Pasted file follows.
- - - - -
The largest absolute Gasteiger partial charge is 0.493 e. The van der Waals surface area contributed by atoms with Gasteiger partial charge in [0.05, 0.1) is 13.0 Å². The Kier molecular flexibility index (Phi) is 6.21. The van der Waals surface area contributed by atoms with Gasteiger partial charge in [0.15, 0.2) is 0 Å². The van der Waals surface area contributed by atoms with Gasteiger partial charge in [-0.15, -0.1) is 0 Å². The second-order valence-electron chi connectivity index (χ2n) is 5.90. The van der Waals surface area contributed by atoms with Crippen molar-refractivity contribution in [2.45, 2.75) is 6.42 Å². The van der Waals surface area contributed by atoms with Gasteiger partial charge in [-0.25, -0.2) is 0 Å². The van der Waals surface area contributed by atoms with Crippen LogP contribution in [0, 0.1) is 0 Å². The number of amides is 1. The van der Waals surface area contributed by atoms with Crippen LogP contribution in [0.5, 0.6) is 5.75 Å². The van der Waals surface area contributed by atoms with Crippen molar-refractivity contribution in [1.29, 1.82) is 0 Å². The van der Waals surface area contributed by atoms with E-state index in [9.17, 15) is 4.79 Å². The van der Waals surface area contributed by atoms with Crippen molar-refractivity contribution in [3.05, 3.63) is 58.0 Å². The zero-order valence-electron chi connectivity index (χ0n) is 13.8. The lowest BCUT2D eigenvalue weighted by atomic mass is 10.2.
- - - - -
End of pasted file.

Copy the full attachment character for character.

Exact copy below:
The largest absolute Gasteiger partial charge is 0.493 e. The van der Waals surface area contributed by atoms with Gasteiger partial charge in [0.05, 0.1) is 13.0 Å². The Kier molecular flexibility index (Phi) is 6.21. The van der Waals surface area contributed by atoms with Gasteiger partial charge in [0.15, 0.2) is 0 Å². The van der Waals surface area contributed by atoms with Gasteiger partial charge in [-0.15, -0.1) is 0 Å². The second-order valence-electron chi connectivity index (χ2n) is 5.90. The van der Waals surface area contributed by atoms with Crippen molar-refractivity contribution in [2.45, 2.75) is 6.42 Å². The van der Waals surface area contributed by atoms with Gasteiger partial charge in [-0.25, -0.2) is 0 Å². The van der Waals surface area contributed by atoms with Crippen LogP contribution in [0, 0.1) is 0 Å². The number of amides is 1. The van der Waals surface area contributed by atoms with Crippen LogP contribution in [0.5, 0.6) is 5.75 Å². The van der Waals surface area contributed by atoms with Crippen molar-refractivity contribution in [1.29, 1.82) is 0 Å². The van der Waals surface area contributed by atoms with E-state index in [9.17, 15) is 4.79 Å². The van der Waals surface area contributed by atoms with Crippen molar-refractivity contribution in [3.05, 3.63) is 58.0 Å². The zero-order valence-electron chi connectivity index (χ0n) is 13.8. The lowest BCUT2D eigenvalue weighted by atomic mass is 10.2.